While I was a student in Australia 20 years ago, AAERI was born at the Australian High commission, New Delhi, as the brainchild of Prof Tom Calma and the founder AAERI members. For any child, the initial 5 years are important as these define his character. Similarly for AAERI, the initial 5 years were important. It was because of hand holding by the Australian High commission, New Delhi, that AAERI was able to crawl, walk and eventually stand on its own feet. Today, the child has grown into an adult and AAERI is a proud Indian association which operates within the framework of the ESOS act of Australia & AAERI’s code of ethics. For AAERI, Australia is its soul and India is its heart.
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How important are international students to Australia’s universities?

“The prosecution respectfully presents as evidence recent shenanigans purporting to be informed policy debate about university funding, with a starting point of 20% reduction in government contributions”

Stephen Connelly, director of GlobalEd Services, a consulting firm specialising in international education and internationalisation, challenges the claim that Australian universities are too dependent upon the revenue international students bring.

Discussion about the significance of international students for Australian universities often centres around their revenue contribution, and the risk associated with maintaining or growing enrolment levels in a system with a greater proportion of international students than almost any other in the world.[1] This ignores the importance of international students in classrooms and on campuses around Australia, bringing different perspectives and helping local students develop a global mindset, including for about 15% of local students participation in overseas mobility programs.

Acknowledging the need for a more comprehensive appreciation of Australian universities’ internationalisation programs, this article continues the focus on enrolment and revenue, to clarify the extent of the reliance or otherwise of Australian universities on international students.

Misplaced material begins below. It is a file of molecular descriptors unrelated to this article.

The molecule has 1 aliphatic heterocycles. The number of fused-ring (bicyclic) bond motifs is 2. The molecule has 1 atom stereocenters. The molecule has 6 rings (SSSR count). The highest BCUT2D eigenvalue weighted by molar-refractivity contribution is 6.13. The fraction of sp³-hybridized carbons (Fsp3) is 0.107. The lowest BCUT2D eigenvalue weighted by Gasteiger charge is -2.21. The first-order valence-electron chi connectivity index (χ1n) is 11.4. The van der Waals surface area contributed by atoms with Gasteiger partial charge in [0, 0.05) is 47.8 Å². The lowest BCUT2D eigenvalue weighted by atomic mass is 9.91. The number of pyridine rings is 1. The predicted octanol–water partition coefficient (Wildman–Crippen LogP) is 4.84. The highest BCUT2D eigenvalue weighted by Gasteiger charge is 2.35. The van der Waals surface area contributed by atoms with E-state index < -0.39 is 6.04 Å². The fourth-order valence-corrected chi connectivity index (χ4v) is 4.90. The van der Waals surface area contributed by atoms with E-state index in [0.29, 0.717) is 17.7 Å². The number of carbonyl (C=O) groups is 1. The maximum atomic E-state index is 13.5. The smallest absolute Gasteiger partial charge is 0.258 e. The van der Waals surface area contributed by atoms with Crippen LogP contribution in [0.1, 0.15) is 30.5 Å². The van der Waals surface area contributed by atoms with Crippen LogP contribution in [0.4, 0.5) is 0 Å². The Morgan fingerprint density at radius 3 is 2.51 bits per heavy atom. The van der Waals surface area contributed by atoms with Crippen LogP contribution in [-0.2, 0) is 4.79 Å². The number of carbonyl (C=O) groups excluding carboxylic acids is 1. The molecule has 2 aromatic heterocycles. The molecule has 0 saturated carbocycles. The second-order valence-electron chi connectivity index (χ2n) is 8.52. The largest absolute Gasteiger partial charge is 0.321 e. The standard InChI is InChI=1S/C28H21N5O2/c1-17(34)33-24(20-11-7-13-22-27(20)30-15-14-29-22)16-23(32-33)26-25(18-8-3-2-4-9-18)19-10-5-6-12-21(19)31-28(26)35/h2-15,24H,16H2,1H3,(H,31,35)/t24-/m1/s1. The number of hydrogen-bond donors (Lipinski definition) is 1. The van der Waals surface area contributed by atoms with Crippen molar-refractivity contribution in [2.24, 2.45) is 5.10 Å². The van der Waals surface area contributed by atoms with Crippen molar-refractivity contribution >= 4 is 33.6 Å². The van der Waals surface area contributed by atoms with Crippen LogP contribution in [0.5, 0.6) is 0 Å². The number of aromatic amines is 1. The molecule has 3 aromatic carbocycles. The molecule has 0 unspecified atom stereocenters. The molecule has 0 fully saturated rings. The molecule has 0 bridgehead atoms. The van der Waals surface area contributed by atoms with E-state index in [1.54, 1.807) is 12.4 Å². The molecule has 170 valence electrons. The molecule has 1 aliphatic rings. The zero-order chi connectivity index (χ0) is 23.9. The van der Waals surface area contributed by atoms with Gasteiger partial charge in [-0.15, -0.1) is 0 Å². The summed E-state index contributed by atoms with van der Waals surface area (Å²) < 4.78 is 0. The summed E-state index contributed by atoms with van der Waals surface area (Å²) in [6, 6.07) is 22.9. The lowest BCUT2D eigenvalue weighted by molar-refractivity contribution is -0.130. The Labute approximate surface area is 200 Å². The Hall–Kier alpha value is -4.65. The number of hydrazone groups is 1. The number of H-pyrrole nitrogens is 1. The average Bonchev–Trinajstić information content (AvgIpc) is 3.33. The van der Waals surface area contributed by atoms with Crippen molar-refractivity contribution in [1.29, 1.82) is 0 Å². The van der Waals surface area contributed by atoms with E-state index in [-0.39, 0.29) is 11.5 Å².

Each year, Australian universities report enrolment and revenue data to the Department of Education and Training. This data set is a rich source of information about enrolment, revenue, academic success and attrition rates. Of specific interest are proportions of students who are international, proportion of revenue sourced from international students, and academic success of students. 2014 enrolment data are now available, with finance data released around November each year.

In 2014, 24.3% of students in Australian universities were international.

Proportions of University Students who are International – all Modes

2014 24.3%
2013 24.3%
2012 25.2%
2011 26.7%
2010 27.4%
2009 27.6%
2008 27.0%
2007 26.1%
2006 25.9%
2005 25.3%

Proportions here include students studying outside Australia, either online, at branch campuses or in offshore partnership programs.

In 2014, 18.7% of university students studying onshore in Australia were international. Recently, growth in international students has not kept pace with growth in domestic students.

Proportions of University Students who are International – Onshore

2014 18.7%
2013 18.3%
2012 19.1%
2011 20.6%
2010 21.3%
2009 21.1%
2008 20.3%
2007 19.4%
2006 19.1%
2005 18.6%

Open Doors and OECD data show that Australia’s proportion of international students compares with 17% in the UK, 16% in Canada, and 4.2% in the US.

In 2013, 16.3% of total revenue at Australia’s universities came from international student tuition fees.

Proportion of revenue from international students

2013 16.3%
2012 16.4%
2011 17.5%
2010 17.6%
2009 16.7%
2008 15.5%
2007 15.0%
2006 15.0%
2005 15.2%

Does 16.3% represent unhealthy over-reliance? I don’t think so. There is risk involved in managing any revenue source. Far worse to be over-reliant on government revenue. The prosecution respectfully presents as evidence recent shenanigans in Australia purporting to be informed policy debate about university funding, with a starting point of 20% reduction in government contributions. Give me business risk any day.

“Does 16.3% represent unhealthy over-reliance? I don’t think so. There is risk involved in managing any revenue source”

Finally, international students commencing bachelor degrees in Australian universities in 2014 passed 85.2% of what they attempted in first year, higher than domestic students (83.4%), the third year in a row that international students have bettered their domestic peers. Australian universities pay attention to the academic success of international students.


[1] Australia in 2012 had the second highest proportion of international students among its undergraduate population of any OECD economy, behind Luxembourg.